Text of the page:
Learning & Memory
The cognitive biases discussed above are a product of learning and memories. Rather than being a blank slate when making decisions, a lead will use what they've learned and stored in memory to make a decision. A bias occurs because our brain takes a short-cut through our memory without any conscious awareness.
Learning, which can be defined as the process of acquiring new information, and memory, which is where we store this information, are both key in a lead's decision making process. In reference to the inbound methodology, you know that a lead typically goes through stages of identifying the problem, evaluating and comparing solutions, and, finally, deciding on the most valid solution. This entire process involves learning which means that you need to facilitate this process by serving up content that aligns to each stage.
Emotion vs. Logic
As I've discussed in a previous post, How to Use Emotional Marketing to Build Outstanding Campaigns, humans are much more emotional in decision making than they are logical or rational. Thus, it is important to understand the emotions driving a lead through the decision making process. By doing this, you can build content and campaigns that resonate with the lead.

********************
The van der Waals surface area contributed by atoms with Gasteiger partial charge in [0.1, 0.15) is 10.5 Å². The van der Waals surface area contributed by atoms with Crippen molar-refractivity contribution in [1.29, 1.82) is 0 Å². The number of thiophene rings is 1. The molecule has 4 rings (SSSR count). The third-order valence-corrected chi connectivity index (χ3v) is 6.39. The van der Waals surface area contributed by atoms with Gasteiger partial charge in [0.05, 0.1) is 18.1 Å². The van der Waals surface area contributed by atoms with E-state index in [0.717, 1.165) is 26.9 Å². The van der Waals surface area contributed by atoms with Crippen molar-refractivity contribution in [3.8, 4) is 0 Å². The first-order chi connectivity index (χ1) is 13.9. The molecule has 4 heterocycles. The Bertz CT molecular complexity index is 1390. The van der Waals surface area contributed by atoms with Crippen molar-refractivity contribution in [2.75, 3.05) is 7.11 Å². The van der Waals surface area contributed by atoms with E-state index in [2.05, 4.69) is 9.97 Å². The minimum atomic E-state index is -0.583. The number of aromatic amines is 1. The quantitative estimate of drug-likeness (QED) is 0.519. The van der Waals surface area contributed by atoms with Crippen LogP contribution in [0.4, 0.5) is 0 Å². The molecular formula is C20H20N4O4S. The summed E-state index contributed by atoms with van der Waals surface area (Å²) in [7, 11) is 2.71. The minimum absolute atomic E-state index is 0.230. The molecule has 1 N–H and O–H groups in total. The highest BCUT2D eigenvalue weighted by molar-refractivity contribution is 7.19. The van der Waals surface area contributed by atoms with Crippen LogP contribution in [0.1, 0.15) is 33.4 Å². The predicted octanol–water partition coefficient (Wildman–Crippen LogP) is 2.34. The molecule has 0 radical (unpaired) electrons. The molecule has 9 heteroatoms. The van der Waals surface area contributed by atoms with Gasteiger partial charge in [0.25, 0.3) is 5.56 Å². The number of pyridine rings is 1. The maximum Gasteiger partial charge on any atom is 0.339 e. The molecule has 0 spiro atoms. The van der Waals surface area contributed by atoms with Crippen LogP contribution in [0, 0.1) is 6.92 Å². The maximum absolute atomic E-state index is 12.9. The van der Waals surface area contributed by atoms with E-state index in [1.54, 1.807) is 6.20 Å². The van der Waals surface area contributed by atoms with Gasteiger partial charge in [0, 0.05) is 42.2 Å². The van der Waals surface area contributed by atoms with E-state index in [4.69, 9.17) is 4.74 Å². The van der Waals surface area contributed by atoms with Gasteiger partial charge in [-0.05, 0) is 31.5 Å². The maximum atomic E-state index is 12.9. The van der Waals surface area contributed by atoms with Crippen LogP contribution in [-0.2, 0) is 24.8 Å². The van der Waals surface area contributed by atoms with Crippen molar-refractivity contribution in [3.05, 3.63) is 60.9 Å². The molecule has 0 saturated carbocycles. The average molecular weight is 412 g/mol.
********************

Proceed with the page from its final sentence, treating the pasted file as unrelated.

Social influences can be divided into two groups: 1) reference group 2) membership group. A reference group is one a group of people that one uses to judge their own behavior and characteristics. It is a group that the persona may or may not be a part of. On the contrary, a membership group is one that describes the actual characteristics of an individual including things such as their age, religion, and the place where they live and work. When a lead is going through the decision making process, he or she will be influenced by both groups. Often, a reference group is a significantinfluencer. For example, let's say your boss wants to find a better email marketing software. Because you value her opinion, your decision to seek out a new email marketing software will be largely influenced by your boss's decision.